Longmire Transportation Exhibit: Panel 2

Five panels and a timeline stretch across the wall of a small log cabin.
An exhibit on the history of transportation is in the interior of a historic service station.

NPS Photo

Quick Facts

Historical/Interpretive Information/Exhibits

Season: Year-round
Longmire is located in the southwest corner of Mount Rainier National Park and is 6.5 miles (10.5 km) east of the Nisqually Entrance. The Transportation Exhibit is located inside the historic Longmire Service Station, which is next to the National Park Inn. The exhibit is open daily when the Longmire Museum is open. The exhibit panels are attached to the wall across from the door and consist of five panels with a timeline stretching across the bottom of the panels.

History of Transportation at Mount Rainier

Panel 2 Title: Trails Paved the Way for “Modern” Transportation

Panel 2 Main Text
Thickly forested slopes, numerous steep ridges, and vast areas of rock and ice surrounding the summit were all difficult or impossible obstacles. Early travelers surmounted these obstacles using foot and horse trails, which eventually led to the sophistication and ease of railroad travel in the early 1900s. The spectacular mountain landscape that justified Mount Rainier’s designation as a national park—and continues to draw visitors—was a hindrance to early motor travel.

Trails: Trade Routes and Subsistence - For millennia trails led from the lowlands, up the major river valleys, around the lower slopes of Mount Rainier, over the Cascade Mountains to the east, into the Puget Sound region, and south to the Columbia River. The trails were created and used by ancestors of the Nisqually, Cowlitz, Squaxin Island, Yakama, Puyallup, and Muckleshoot tribes for gathering food, hunting, and trade.

Horse and Wagon Routes: Access to a Mountain Resort - In 1884, James Longmire constructed a rough trail to a series of mineral springs near here. The Longmire family, the first non-native settlers in what is now Mount Rainier National Park, promoted the medicinal values of the mineral springs and by 1889, had developed a primitive resort that led to the present park community of Longmire. In 1893, the family, aided by five Nisqually Indians, opened the first wagon toll road to Longmire Springs.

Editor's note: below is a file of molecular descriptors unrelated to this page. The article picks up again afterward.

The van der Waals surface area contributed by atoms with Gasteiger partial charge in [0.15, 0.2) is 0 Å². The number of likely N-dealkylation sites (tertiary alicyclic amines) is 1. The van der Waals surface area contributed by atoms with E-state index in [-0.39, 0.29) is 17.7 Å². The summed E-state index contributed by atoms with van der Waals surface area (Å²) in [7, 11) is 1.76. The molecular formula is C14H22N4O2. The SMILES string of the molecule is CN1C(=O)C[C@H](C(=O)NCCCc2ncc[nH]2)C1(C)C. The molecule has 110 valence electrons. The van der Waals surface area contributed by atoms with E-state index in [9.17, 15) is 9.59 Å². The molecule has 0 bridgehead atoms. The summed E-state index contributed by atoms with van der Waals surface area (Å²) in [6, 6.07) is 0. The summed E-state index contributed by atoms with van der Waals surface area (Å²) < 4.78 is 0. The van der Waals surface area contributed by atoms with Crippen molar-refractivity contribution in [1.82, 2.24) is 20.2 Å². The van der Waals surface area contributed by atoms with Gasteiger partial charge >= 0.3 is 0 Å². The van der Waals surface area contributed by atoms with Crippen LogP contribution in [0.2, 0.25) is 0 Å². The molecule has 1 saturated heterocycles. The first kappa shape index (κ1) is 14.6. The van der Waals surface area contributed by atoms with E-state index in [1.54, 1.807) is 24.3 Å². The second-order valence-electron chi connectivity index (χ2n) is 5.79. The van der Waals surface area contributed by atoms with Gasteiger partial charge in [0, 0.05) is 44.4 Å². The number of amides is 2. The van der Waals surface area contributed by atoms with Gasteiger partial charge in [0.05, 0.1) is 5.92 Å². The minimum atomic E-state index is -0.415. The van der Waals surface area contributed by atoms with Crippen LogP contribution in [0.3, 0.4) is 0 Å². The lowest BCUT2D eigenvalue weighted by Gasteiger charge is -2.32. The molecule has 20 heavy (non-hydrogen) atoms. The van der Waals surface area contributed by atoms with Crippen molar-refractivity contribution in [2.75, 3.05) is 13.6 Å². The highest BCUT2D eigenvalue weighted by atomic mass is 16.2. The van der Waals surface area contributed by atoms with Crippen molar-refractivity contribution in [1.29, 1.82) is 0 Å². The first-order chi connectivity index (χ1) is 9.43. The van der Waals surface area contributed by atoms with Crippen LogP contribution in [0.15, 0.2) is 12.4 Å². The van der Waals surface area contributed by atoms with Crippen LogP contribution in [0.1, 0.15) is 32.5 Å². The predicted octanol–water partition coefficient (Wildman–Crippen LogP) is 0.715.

Railways: Comfort and Convenience - In 1904, the Tacoma Eastern Railroad completed a rail line to Ashford, six miles west of the park entrance. Visitors traveled by rail from Tacoma, then boarded the waiting horse drawn carriages for the final leg of the journey to the five-year-old Mount Rainier National Park. The railroad also built and operated the National Park Inn at Longmire in 1906. Mount Rainier quickly became an increasingly popular destination.

Panel 2 Description
The text fills the top two-thirds of the panel in two columns against a pale blue background. At the top of the right-side column is a small black and white photo of two horse-drawn wagons in a subalpine meadow in front of a glaciated mountain peak partly hidden by clouds. Rows of people sit in the wagons. A caption below the photo reads “Horses and wagons at Paradise, 1900s.” Further down the column is a historic map of Mount Rainier filled with numerous faint lines of topographic layers and sketched out trails and roads. A caption below the map reads “A 1907 park map showing long used American Indian trails as well as the planned Nisqually Road”. The bottom third of the panel is filled with a historic sepia-toned photo that fades into the blue background of the rest of the panel at the top. The photo, labeled “Longmire Springs 1904” shows a meadow in a forest with Mount Rainier rising in the background over the forest. A wood fence frames the meadow, with a spring with a low stone wall in the middle of the meadow. On the right side of the image is a large, two-story wood building.


Panel 1: The Route to Resource Stewardship
Panel 3: Roads and Bridges
Panel 4: Motoring on the Mountain
Panel 5: Transportation Today: Challenge and Opportunity
Transportation Timeline

Mount Rainier National Park

Last updated: February 2, 2023